These carrot coconut muffins do just that - their warm orange colour seems to be a shade of happiness itself and their moist insides burst with the goodness of carrots and apples. I saw them first quite sometime back on the Joy of Baking website and later on Meeta's wonderful blog "Whats for Lunch, Honey".
These muffins are the easiest thing to bake and use ingredients which we usually have at hand. My daughter loved making it with me and couldn't wait for them to bake and then cool to see how they turned out - very much the way she pestered us that whole morning for mehendi and then as soon as it was on she wanted to take it off and see the colour "NOW"! :)

I didn't make the cream cheese frosting since I didn't think they were needed at all - warm them just a little in the oven and you're good to go. I used homemade unsalted butter instead of the oil in the original recipe and toned down the sugar a wee bit.These muffins are apparently also called "Morning Glory Muffins" - I can see why!

Carrot Coconut Muffins

1 1/2 cups maida
1/2 cup wheat flour
3/4 tsp baking soda
1.5 tsp baking powder

3/4 cup unsalted butter
1 cup sugar
3 eggs

2 cups grated carrots
1 apple, peeled and grated (should be crisp and not the mushy kind)
1 cup grated coconut (I used fresh coconut)
1/2 cup walnuts, lightly toasted, peeled and chopped
1 tsp vanilla essence
1/2 tsp cinnamon powder (For some reason everytime I combine cinnamon and salt, the dish seems to get over salted, so this time I did away with the salt in the original recipe,completely)

1. Sift the flours and the baking powder,cinnamon powder and soda together.
2. Beat the eggs and keep aside. In a large bowl, beat the butter and sugar together till creamy.
3. Mix in the eggs and vanilla essence into the butter and sugar and then add the flour, grated carrots, apples, chopped walnuts and coconut mixing just until combined.
4. The key to spongy muffins is not to mix the ingredients too much but just till they come together.
5. Spoon the batter into lightly greased muffin pans or you can line the muffin pans with muffin papers and then spoon the batter into them.
6. Bake in a pre heated oven at 180C (350F) for 22-25 minutes till a skewer inserted comes out clean. Rest for 10 minutes and turn out of the muffin pan and let it cool completely.

Thursday, March 19, 2009

Middle Eastern Cucumber Yoghurt Dip

I simply love planning menus when we have people over - to me, half the fun of cooking is in the planning. This time I planned a Middle Eastern theme centred around a Moroccan Meatloaf (I had seen on Simply Recipes) accompanied by a Carrot, Black Olives and Orange Salad, Rice Pilaf and this Chickpeas & Apricot Tagine. I also made Cumin Flavoured Chicken Patties with Muhammara Sauce as an appetizer - the only thing I was left looking for was, something to go with toasted pita bread triangles.

Which is when I came across Labneh, Tzatziki and Jajik- the first is a hung curd dip which is served with olive oil while the second and third are Greek and Lebanese versions of a kind of raita made with yoghurt and cucumber. I decided to go with a version which had very little cucumber (I wanted it to remain thick through the evening) and included garlic, mint and coriander gently mixed into hung curd. It was perfect for the evening and the creamy goodness of it balanced the slightly grainy muhammara sauce which is made of roasted red peppers and walnuts.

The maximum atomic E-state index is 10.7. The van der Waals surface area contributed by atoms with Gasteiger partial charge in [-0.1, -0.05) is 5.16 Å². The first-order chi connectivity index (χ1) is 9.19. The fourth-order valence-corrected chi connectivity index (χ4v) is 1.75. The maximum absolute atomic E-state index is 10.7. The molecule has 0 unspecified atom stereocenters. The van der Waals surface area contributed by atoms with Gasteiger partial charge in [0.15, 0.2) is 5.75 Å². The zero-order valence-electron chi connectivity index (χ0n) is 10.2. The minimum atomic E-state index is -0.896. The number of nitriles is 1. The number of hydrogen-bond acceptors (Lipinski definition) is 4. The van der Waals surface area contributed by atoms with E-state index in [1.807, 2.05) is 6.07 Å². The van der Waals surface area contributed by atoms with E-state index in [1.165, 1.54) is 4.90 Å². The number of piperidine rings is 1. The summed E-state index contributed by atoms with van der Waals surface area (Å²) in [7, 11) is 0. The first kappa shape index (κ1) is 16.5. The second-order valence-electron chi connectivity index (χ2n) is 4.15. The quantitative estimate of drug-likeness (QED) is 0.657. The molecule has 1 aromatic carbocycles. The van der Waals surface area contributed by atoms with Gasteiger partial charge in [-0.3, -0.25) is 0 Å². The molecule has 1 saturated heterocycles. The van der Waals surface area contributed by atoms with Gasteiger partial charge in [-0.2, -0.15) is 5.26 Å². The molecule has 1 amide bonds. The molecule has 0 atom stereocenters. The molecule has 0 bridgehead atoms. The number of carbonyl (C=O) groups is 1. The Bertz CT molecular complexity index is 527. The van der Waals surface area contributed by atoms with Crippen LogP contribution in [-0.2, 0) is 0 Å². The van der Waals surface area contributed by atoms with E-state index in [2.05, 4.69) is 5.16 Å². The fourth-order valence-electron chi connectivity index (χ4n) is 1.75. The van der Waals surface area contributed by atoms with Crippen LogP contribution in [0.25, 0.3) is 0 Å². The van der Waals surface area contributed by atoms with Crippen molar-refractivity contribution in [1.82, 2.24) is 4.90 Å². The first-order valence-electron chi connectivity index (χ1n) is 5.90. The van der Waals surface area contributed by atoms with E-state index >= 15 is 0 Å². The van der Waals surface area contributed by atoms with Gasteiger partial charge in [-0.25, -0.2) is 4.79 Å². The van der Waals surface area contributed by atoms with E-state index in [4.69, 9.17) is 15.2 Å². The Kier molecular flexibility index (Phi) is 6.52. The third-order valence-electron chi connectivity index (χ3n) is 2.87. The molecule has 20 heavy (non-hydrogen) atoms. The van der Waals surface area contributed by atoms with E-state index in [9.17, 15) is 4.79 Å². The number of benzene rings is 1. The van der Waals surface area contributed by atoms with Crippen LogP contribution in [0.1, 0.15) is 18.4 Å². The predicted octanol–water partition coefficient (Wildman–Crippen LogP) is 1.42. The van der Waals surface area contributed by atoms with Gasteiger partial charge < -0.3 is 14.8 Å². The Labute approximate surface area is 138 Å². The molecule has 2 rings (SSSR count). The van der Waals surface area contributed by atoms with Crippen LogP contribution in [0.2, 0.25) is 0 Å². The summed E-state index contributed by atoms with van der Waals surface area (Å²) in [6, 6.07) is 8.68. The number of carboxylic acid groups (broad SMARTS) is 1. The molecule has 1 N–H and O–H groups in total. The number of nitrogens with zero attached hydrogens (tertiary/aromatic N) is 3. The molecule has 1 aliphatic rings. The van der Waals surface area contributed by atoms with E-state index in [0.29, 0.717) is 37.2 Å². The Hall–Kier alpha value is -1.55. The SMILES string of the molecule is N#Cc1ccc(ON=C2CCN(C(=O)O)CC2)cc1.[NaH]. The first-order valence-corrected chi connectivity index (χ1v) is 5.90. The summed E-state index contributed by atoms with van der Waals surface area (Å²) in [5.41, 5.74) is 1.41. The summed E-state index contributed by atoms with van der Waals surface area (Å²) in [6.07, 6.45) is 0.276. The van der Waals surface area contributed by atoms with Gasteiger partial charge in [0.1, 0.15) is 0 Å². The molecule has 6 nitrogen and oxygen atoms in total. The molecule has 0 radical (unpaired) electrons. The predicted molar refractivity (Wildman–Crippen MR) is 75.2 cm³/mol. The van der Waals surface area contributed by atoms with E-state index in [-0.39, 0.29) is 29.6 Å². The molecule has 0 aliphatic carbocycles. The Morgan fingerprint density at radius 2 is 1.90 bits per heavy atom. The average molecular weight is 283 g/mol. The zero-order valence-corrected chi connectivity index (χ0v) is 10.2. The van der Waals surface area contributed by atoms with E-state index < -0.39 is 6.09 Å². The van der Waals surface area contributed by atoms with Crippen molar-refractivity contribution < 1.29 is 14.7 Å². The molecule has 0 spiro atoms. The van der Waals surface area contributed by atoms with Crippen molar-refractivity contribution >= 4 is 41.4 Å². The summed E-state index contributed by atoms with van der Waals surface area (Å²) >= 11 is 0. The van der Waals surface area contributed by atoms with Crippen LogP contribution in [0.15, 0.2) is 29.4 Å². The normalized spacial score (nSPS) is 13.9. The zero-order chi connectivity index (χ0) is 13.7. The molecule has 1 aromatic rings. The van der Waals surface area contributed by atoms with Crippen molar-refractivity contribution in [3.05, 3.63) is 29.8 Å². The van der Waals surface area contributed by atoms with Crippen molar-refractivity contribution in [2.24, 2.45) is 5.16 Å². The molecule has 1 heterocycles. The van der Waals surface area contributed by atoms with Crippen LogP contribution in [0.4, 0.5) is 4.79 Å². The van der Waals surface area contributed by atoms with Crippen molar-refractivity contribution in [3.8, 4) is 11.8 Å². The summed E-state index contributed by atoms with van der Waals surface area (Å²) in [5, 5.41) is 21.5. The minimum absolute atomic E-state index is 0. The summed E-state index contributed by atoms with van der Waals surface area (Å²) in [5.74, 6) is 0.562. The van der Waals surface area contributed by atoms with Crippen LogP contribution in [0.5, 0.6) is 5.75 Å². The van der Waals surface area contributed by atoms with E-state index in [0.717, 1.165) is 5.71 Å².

This picture below is going to this month's edition of Click where the theme is Wood. Click is the monthly food photography event hosted by Jai and Bee of Jugalbandi.
Its sheer coincidence that they have also posted Jajik in their entry for Click!

Middle Eastern Cucumber Yoghurt Dip

750ml yoghurt
1 big clove garlic, minced
4 tbsp cucumber, chopped fine (seeds removed and pieces left to drain for about 5 minutes)
1/2 tsp salt
4 tbsp chopped mint
1/2 tsp lemon juice

1. Hang the curd in a clean, thin cloth for about 2 -3 hours with a bowl beneath to collect the whey. Since it's turned warm here, I preferred hanging it inside the fridge by rigging up a sort of pulley contraption.
2. Turn the hung curd into a bowl and gently mix in the cucumber, garlic,salt,mint and lemon juice.
3. Keep in the fridge for a couple of hours till the flavours all meld together. Serve with toasted triangles of pita bread or carrot sticks.

Saturday, March 14, 2009

Spinach & Corn Quiche

The Quiche which is now considered predominantly a French dish, originated in a region in ancient Germany which was renamed Lorraine when it became part of France. Ergo - the term "Quiche Lorraine" ( "quiche" from the German word "kuchen' for cake).
Larousse Gastronomique describes it as "An open tart filled with a mixture of beaten eggs, creme fraiche and pieces of bacon, served hot as a first course or hors d'oeuvre". The cheese and onion additions, among others, came much later and it was the Quiche Lorraine which became fashionable in the United States in the 1970s as an appetizer. Since it adapts well to a variety of ingredients, soon innovative quiches with fillings like anchovy, olives and ham became the favourite of creative cooks. However, it was done to death in that decade and by the Eighties it lost its favoured status.

The quiche, however, remains a favourite of mine since I discovered it, and it's a bad restaurant which manages to put me off with an "eggy" smell or by smothering it in cheese. An interesting filling with a nice crust is all a good quiche needs and though I hesitated making the crust for a long time sticking to "crustless" quiches, I finally took the plunge. I'm so glad I did - it was really much easier than what I thought it would be.